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Mashed potato technique: work the potatoes or not?

post #1 of 45
Thread Starter 

Yesterday I made mashed potatoes and they were really good, however I constantly try to improve and I like to understand the various techniques that are being used. 

 

One thing that I don't fully grasp is that on one hand, I know that using a food processor to puree the potatoes is a big no-no because  it somehow turns the starch into sugar and in the end you get a sweet gooey sticky mess instead of light fluffy mash. Got it. I use a food mill. 

 

But on the other hand, I see Chefs "work" the mashed potatoes in a pan for 5mn or more before adding the butter. I understand that you have to dry the potatoes, and that working them like that gives them a smoother texture... but when I see videos of Robuchon really whipping the potatoes very hard for 5mn non-stop like his life depends on it, I'm left wondering: 

 

Isn't that action also turning starch into sugar? 

 

As far as my experience, it doesn't seem like it does (my mash has a better texture when I work it hard for 5mn over low fire before adding the butter) - but I don't understand why. 

post #2 of 45

It's not starch to sugar, it's avoiding gluten development.Always mash vertically when possible.

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post #3 of 45
Quote:
Originally Posted by cape chef View Post

It's not starch to sugar, it's avoiding gluten development.Always mash vertically when possible.

OK, now I'm curious, are potatoes a no-no for gluten sensitive/celiac people?

 

I was not aware that potatoes contained gluten.

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post #4 of 45
According to Harold McGee, the FP is bad because you break open the potato cells which doesn't happen with the less aggressive methods. Breaking open the cells releases too much starch into the mash.

I quoted the local paper quoting McGee on this back in 2010:

http://www.cheftalk.com/t/63411/purees-vs-their-original-counterparts#post_334474
post #5 of 45
Thread Starter 

Thanks, very good info. 

 

Firstly I realize I used the word "mashed potatoes" to mean puree. I thought they were the same, apparently puree is smoother and mashed potatoes is a rougher texture? 

 

Secondly I realize that if the FP cuts through the cells, maybe the wooden spatula I use to beat the potatoes into shape in the pan does not? 

 

What about you guys, do you also vigorously beat the potatoes in the pan for 5mn before adding anything to them? I'm talking about the kind of actual workout that will make you tired. I used to not do that (instead I would just slowly stir as I was drying them in the pan for 5mn), but I have noticed improved texture and mouth feel ever since I started beating them up with the wooden spatula. After I've incorporated the cold butter and hot milk, I switch to a whisk to further smooth them and incorporate a bit of air. 

post #6 of 45

I've given up making mashed potatoes.  I never make them really good, they either come out too tough, too watery, safe to say I'm no good at it.  At home I stick with the instant kind, I like them very much yes I do and if you have a problem with that bring it on.  After tasting the pomme puree at Tom Colicchio's Craft restaurant I will never attempt to mash a potato again.  In the same way that Brahms only wrote 4 symphonies because he could never attempt a 5th symphony that would rival the genius of Beethoven's 5th.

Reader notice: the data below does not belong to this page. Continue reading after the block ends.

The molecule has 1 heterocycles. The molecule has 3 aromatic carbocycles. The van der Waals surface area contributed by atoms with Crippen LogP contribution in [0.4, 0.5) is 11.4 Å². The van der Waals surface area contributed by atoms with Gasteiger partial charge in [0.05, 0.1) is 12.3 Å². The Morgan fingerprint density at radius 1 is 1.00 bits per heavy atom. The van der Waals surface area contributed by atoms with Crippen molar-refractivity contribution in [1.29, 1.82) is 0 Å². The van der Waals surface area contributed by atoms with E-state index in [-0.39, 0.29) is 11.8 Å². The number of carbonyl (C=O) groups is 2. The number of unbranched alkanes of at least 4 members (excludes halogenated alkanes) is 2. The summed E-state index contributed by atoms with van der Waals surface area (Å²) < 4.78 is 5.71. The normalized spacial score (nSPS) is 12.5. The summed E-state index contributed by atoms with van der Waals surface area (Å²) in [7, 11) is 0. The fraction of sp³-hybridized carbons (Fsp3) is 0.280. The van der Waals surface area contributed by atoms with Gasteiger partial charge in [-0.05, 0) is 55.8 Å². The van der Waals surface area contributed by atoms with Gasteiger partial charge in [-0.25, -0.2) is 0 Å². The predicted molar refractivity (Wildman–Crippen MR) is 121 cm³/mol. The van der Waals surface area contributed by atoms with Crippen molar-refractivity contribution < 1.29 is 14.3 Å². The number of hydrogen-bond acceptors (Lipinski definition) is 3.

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post #7 of 45

KK: I have never had instant potatoes, so I can't comment on the taste.

 

FF: There is site I thought you migt find interesting: http://www.seriouseats.com/2010/11/how-to-make-mashed-potatoes-thanksgiving-sides-fluffy-creamy.html

 

I am fond of light and fluffy and rich creamy puree. Here is another one: http://www.edinformatics.com/math_science/science_of_cooking/science_of_mashed_potatoes.htm

 

Petals.

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post #8 of 45

Rice them first, and then whip cream and butter into them.  S+P.

post #9 of 45
Like Kuan, for super smooth I use a ricer. However as an accompaniment for most foods I prefer mashed over pureed for the texture, and I use a masher.

If there's some secret is regarding overworking and not overworking when it comes to beating or mashing, I don't know it. But I've definitely had potatoes which were overworked and pasty as a result (beaten or mashed by hand and whipped in a mixer as well as spuds processed in an FP) AND have also had potatoes which were whipped with a spoon or whisk to no end and forced through a tammy which tasted great. Quien sabe?

I do believe that the timing and temp of milk (or cream) and butter makes a difference, and as it happens I make great mashed (and riced) potatoes. That doesn't mean I understand why. And... On the one hand, I hate instant potatoes, but on the other KFC gravy is quite good. Talk about ambivalence.

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post #10 of 45

I've always thought of pureed potatos and mashed potatos as two very different items. Mashed potatos should have some texture Vs Whipped potatos that can be quite airy.

You need to match the spud to the technique IMO. Starch potatoes like russets (AKA I-Da-Hoe) can absorb ample cream and butter and yet still hold plenty of air when whipped Vs a lower starch or waxy Yukon-Gold that takes on an entirely different texture.

Always cook the potatos with the skins on so they don't absorb water. After I drain them I allow them to dry a bit before peeling.